The best Depression-era movies lusted after extreme wealth while needling its privileged economic royalty. "Bride Wars" barely rouses itself to deliver a joke, and its sense of upper-middle-class privilege feels smug. Liv (Hudson), the rich lawyer, is meant to be the less initially sympathetic one, whose boyfriend (Steve Howey) is Patience and Understanding incarnate. Emma (Hathaway) is a heavily enabling middle-school teacher, whose live-in boyfriend (Chris Pratt) seems nice enough at first, although certain intolerant mutterings suggest that Emma might be better off with some dreamboat-in-the-wings on the order of Liv's brother (Bryan Greenberg).
Both ladies are supposed to be 26; they act as if they're 11. After an intimidating consultation with the doyenne of New York wedding gurus ( Candice Bergen), they're mistakenly double-booked. Neither backs down, and they spend fully half the movie playing humiliating pranks on one another. Surreptitiously Emma keeps sending Liv chocolate and cookies so she'll be too fat for her wedding dress. (Har.) Liv switches spray-tan colors on her former pal so that she turns a burnt orange. (De-har.)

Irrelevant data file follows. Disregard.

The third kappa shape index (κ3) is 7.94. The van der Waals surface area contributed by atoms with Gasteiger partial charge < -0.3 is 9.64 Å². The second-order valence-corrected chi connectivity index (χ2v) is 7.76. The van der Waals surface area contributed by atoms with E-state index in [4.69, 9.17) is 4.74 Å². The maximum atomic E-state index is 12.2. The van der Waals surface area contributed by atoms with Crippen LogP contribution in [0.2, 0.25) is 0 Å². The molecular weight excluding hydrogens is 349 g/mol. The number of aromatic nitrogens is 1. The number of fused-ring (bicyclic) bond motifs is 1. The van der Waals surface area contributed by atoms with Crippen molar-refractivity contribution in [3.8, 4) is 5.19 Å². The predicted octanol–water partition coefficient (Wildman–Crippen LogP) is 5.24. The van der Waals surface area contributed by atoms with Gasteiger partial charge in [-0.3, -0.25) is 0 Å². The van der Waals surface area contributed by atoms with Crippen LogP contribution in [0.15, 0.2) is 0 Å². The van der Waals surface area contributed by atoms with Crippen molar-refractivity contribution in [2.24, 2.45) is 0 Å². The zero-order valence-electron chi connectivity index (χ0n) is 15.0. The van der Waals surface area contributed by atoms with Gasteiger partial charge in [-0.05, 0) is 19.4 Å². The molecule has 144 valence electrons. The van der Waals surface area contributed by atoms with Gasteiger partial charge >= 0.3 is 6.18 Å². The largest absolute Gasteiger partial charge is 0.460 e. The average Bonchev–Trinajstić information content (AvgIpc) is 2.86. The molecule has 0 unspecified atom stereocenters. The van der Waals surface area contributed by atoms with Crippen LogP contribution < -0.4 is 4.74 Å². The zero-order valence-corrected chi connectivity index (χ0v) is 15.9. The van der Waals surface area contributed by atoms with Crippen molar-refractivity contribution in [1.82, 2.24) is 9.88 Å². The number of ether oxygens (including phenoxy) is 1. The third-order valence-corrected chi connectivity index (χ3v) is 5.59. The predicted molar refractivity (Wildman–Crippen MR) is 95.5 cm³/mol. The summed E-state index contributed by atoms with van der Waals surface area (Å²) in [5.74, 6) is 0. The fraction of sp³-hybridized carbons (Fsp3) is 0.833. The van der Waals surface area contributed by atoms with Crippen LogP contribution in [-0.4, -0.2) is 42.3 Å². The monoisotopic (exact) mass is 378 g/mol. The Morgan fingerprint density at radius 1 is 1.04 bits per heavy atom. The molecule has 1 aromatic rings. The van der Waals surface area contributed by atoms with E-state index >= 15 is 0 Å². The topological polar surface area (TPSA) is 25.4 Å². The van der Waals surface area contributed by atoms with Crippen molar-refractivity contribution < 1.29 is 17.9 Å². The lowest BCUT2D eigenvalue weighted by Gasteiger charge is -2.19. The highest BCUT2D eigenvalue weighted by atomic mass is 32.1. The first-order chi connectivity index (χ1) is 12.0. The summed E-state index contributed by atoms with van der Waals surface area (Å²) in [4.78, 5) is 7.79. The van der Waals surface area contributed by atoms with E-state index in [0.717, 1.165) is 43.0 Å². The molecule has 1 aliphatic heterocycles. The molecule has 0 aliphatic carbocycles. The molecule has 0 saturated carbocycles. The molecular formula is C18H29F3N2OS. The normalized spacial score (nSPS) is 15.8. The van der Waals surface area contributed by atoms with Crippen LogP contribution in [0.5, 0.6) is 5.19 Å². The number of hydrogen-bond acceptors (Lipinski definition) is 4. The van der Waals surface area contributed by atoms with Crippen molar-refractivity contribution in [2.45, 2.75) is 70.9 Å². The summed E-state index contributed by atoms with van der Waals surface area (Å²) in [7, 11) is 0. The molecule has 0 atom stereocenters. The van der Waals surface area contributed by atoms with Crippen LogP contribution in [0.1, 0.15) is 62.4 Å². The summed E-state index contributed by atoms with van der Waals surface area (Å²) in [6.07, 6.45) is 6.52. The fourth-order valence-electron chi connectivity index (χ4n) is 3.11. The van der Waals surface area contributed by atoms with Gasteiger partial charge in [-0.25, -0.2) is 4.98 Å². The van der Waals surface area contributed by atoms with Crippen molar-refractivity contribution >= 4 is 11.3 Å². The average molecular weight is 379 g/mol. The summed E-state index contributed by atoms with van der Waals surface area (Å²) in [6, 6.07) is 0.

Half the comedies made in Hollywood are based on the premise of boy-men acting like idiots. Switching the gender and toning down the vulgarity to a PG level offers only change, not improvement. I cannot believe the "Bride Wars" script was written by a "Saturday Night Live" actress/writer (Casey Wilson) and a fellow improv-based performer (June Diane Raphael), although I can believe that the co-writer of "Saving Silverman" (Greg DePaul) worked on it. Director Gary Winick did nicely by the recent "Charlotte's Web," but he shoots this material like a mid-'90s sitcom on the WB. Filmed mostly in Boston, the film has the advantage of a fine cinematographer, Frederick Elmes, who has done fantastic work for, among others, David Lynch. Here, though, he's stuck with drab hotel interiors and toothsome close-ups of the stars. Hathaway, in particular, deserves better. After rising to the challenge of "Rachel Getting Married" and, earlier, helping to make "The Devil Wears Prada" such a savvy surprise, watching her struggle with this bourgeois hack-work is sort of depressing.